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Findings of World Vision's Sustainable Water Services Delivery Project

Children collecting contaminated water in Nyanza, Kenya. Photo courtesy Dr. Greg Allgood

Children collecting contaminated water in Nyanza, Kenya.
Photo courtesy Dr. Greg Allgood

Many Women of Vision were encouraged by the news that nearly 80% of wells drilled by World Vision still operational after more than two decades. You have funded many of these wells and accompanying sanitation and hygiene projects.

World Vision is in the middle of a six-year program that will provide clean water to 6 million people and spend $400 million on water projects. We’re now at the pace of providing clean drinking water to one new person every 30 seconds, making us the leading NGO (nongovernmental organization) in providing clean drinking water in the developing world.

Providing clean water to a person every 30 seconds is awesome, but the real testament is in the quality of the work. Many Women of Vision have visited World Vision water programs over the years, and have seen World Vision’s deep community engagement model that transforms communities. This model, built over 60 years, helps people adopt positive behaviors that result in sustained water, sanitation, and hygiene solutions. Water continues to flow after we leave because communities have ownership of the water points and can maintain and repair them.

Today we’re excited to share some of the findings of the recent study on World Vision’s water work.

Summary
Access to safe drinking water and sanitation are critical to human health and development (WHO/UNICEF 2014). Yet, over 730 million people lack access to safe drinking water from an improved source and an estimated 1,600 children die every day from diseases related to unsafe drinking water and basic sanitation. In rural sub-Saharan Africa, the majority of households depend on boreholes with handpumps for drinking water, yet 30-50% of these handpumps may not be functional at any given time. The results of this collaborative assessment showed that approximately 80% of the water points surveyed were functional at the time of the study. Systems with an identifiable management team and charging a fee for water usage were significantly more likely to be functional than those with no identifiable management structure and no fee collection. For water sources installed by World Vision, functionality did not significantly decrease with age.

Study characteristics

• Cross-sectional study of 1470 water sources in 520 communities in the Greater Afram Plains (GAP) region of Ghana
• Study communities were communities in which World Vision had installed at least one water source between 1973 and 2010
• Data were collected by Water and Sanitation for Africa, a Pan-African humanitarian organization, as part of a project funded by the Conrad N. Hilton Foundation. Following the conclusion of this project, the data were anonymized and analyzed by researchers at the University of North Carolina.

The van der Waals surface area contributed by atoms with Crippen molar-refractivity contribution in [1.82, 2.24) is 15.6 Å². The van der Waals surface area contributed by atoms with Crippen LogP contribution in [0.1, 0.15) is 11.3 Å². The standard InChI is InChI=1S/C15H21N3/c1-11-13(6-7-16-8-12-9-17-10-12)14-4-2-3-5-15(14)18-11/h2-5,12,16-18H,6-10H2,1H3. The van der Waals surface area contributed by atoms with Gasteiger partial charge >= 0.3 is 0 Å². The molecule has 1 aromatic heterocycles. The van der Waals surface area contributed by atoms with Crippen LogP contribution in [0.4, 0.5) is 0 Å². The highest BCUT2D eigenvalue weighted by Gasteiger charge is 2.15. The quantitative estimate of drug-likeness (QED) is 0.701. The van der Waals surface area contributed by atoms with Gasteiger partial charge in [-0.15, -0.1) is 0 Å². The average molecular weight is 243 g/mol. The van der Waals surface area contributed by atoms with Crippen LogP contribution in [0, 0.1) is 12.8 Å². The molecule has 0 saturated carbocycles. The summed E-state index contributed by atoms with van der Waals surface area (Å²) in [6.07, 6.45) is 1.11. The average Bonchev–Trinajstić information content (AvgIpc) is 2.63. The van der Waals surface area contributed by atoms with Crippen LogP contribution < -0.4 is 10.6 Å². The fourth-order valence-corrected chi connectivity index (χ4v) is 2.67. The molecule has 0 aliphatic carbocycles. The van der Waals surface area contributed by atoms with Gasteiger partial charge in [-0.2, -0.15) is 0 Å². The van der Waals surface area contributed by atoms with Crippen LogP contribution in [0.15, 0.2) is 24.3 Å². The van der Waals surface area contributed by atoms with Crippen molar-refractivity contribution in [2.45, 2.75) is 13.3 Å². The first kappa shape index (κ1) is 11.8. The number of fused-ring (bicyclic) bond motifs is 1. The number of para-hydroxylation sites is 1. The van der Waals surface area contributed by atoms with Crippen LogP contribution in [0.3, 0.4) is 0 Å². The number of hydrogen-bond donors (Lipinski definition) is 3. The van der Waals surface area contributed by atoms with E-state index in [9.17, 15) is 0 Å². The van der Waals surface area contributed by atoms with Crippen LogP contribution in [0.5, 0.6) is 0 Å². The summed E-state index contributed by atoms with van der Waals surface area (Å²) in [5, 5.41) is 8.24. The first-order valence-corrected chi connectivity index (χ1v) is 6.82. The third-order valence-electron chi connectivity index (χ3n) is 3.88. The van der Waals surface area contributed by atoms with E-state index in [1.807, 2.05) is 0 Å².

Water source characteristics

• Nearly 80% of 1470 water sources studied in the Greater Afram Plains were functional
• 88% of sources were boreholes with handpumps, while 12% were other source types.
• 898 sources were constructed by World Vision; 672 constructed by other implementers
• The average reported number of users per water source was 115.

Results

• Water source functionality is highly dependent on management team presence and quality
• The collection of a tariff (or user fee) for collecting water in the community increased the odds of a water source in that community being functional.
• The presence of an identifiable water source management ream in the community increased the odds of a water source in that community being functional. Sources were more than twice as likely to be functional if identifiable management was present.
• When only one water source is present in a community, that source is significantly more likely to be functional than if many sources are present. (That is, additional sources are correlated with lower odds of a particular source being functional, but higher odds that at least one source is functional).
• The ability of the management team to rapidly obtain the services of a mechanic strongly predicts water source functionality
• Functionality decreases with age: the odds of a water source being functional decrease by 10% for each additional 5 years of system age.
• Functionality did not significantly decrease with age for the 898 water sources installed by World Vision
• Functionality can be understood as a dynamic equilibrium between breakdowns and repairs.

WHO/UNICEF (2014) Progress on Drinking Water and Sanitation: 2014 Update, World Health Organization and United Nations Children’s Fund, Geneva, Switzerland and New York, NY, USA.

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